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Recent studies suggest that animals are capable of rudimentary forms of moral behavior. God isn't the source of morality, evolutionists say; Mother Nature is. The evolutionary answer, though, does not explain morality; it denies it. Bongo is a chimp. He's being punished by other members of the chimpanzee band for not sharing his bananas. Bongo is selfish. Bad Bongo. Moral rule: Chimps shouldn't be selfish.
Can you give a good definition of biblical faith? How does it relate to science?
If science can't even disprove the existence of unicorns, how can it disprove the existence of God? I often hear the comment, "Science has proved there is no God." Don't ever be bullied by such a statement. Science is completely incapable of proving such a thing.
Jay Wesley Richards explains why theistic evolution is an attempt to join incompatible ideas. The view requires redefining one of the terms, which fundamentally changes the terms.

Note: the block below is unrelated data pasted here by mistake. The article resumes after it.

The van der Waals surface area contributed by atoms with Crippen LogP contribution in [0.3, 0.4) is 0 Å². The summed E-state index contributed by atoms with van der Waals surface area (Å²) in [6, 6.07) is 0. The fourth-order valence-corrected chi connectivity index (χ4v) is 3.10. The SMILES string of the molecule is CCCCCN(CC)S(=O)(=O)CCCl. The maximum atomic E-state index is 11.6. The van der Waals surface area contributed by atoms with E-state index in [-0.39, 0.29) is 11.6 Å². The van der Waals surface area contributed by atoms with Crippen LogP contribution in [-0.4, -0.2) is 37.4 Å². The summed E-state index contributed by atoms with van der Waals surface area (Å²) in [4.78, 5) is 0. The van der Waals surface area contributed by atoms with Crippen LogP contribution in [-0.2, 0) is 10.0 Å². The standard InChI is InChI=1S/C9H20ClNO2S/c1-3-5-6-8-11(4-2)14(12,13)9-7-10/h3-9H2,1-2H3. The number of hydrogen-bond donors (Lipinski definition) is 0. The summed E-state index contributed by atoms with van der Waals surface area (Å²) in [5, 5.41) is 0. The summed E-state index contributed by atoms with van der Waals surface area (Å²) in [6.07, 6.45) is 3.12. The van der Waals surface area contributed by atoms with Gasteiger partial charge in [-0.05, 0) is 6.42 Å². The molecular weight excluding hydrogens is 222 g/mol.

Evolution is dancing on the Titanic.
Is theistic evolution compatible with a historical Adam and Eve?
Is evolution compatible with Christianity? If Christians believe in evolution, what do we do with imago dei?
Quantum physics. Ugh. The term itself is enough to make grown men weep and send theologians scurrying. It can also send chills up the spine of the Christian marshalling evidence from science for the existence of God.
Can we discover morality through science?
There's a fundamental, self-refuting flaw in Stephen Hawking's argument in his new book.  He begins with the idea that the world is determined.  Everything, including human beings, operate according to mechanistic laws of nature.  Free will and agency is an illusion, he claims. But then there's a problem with the apparently rationally-based effort to persuade us of his view, which is the apparent purpose of the book book. The goal of his book is at odds with the determinism he is committed to.